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How Do Your Cat’s Five Senses Compare To Your Own?

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It shouldn’t come as a surprise to hear that your cat has some very acute senses. It seems that while humans have become mushy and out of touch with our environments since our days of being vulnerable to predators, cats have kept their instincts and senses sharp. But how much better are they?

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Smell
Our sense of smell is determined by how many odor-sensative cells we have in our nostrils. Humans have 5 million. That sounds like a lot, right? Well, you may be surprised to hear that you cat has around 200 million! She uses her amazing sense of smell to seek out bits of food and hidden mice, but she also uses her nose to “read” communications left for her by other cats through gland secretions or urine markings.

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Sound
Sound is measured by vibrations– specifically how many vibrations a particular sound produces each second (which is called frequency). The unit measurement of frequency is called a hertz. Cats can hear very, very high frequencies. In fact, while humans can hear 20,000 hertz, cat’s can pick up 100,000! It helps that cats have such amazing ears, which act like satellites with their shape and ability to swivel them to hone in on subtle sounds.

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Image Source: Trish Hamme via Flickr.com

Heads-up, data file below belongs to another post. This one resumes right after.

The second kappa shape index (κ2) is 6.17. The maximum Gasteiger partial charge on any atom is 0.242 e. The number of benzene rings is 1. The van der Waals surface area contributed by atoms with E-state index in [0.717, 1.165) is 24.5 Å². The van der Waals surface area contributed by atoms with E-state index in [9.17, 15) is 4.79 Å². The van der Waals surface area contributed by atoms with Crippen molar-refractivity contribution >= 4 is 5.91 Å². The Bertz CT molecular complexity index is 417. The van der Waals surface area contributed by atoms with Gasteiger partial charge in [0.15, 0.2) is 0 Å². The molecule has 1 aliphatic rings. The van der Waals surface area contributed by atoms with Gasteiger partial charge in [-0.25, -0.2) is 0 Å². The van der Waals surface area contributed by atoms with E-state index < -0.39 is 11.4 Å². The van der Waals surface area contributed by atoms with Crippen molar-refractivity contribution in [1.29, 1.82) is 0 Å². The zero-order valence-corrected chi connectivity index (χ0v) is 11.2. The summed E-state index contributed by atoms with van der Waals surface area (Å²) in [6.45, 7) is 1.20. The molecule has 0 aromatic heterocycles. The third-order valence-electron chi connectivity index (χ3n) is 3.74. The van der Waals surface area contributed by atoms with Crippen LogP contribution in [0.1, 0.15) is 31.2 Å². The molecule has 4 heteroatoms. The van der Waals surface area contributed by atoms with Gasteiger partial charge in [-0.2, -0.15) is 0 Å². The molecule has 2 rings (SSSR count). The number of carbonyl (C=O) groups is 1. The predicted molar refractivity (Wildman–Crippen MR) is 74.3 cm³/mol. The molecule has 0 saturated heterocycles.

Sight
Cats have razor sharp vision, thanks to their superior peripheral vision and the fact that their pupils can dilate in a way that gives them more of a panoramic view– two benefits that help them detect even the slightest movements. Like us though, cats do have a blind spot, located under their nose about 4-5 inches from their face. Even with the blind spot, their sensitive whiskers help them detect danger in the area.

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Image Source: Trish Hamme via Flickr.com

Touch
Cats explore their environments with their paws and whiskers (which are located on the fronts and backs of her legs as well as her face). Whiskers are very sensitive and help your cat stalk and navigate in dim light. Your cat also uses her whiskers to help her determine whether or not she’ll be able to squeeze through a tight space. For the average human, touch is the most underutilized of all of our senses when it comes to gaining information about our environments.

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Image Source: Steve Abraham via Flickr.com

Taste
Finally a sense human have an advantage with! The sense of taste, as you know, is determined by the number of tastebuds an animal has on their tongue. Humans have 9,000 tastebuds, while cats have a measly 473. This is why cats use their strong senses of smell to determine whether food or water is fresh.

It’s clear that cats have the overall advantage when it comes to understanding their environments in great detail. And, given this information, it’s no wonder we find them sometimes staring at a wall watching something that “isn’t there”. There may be something there after all, we are just too unskilled to see it.

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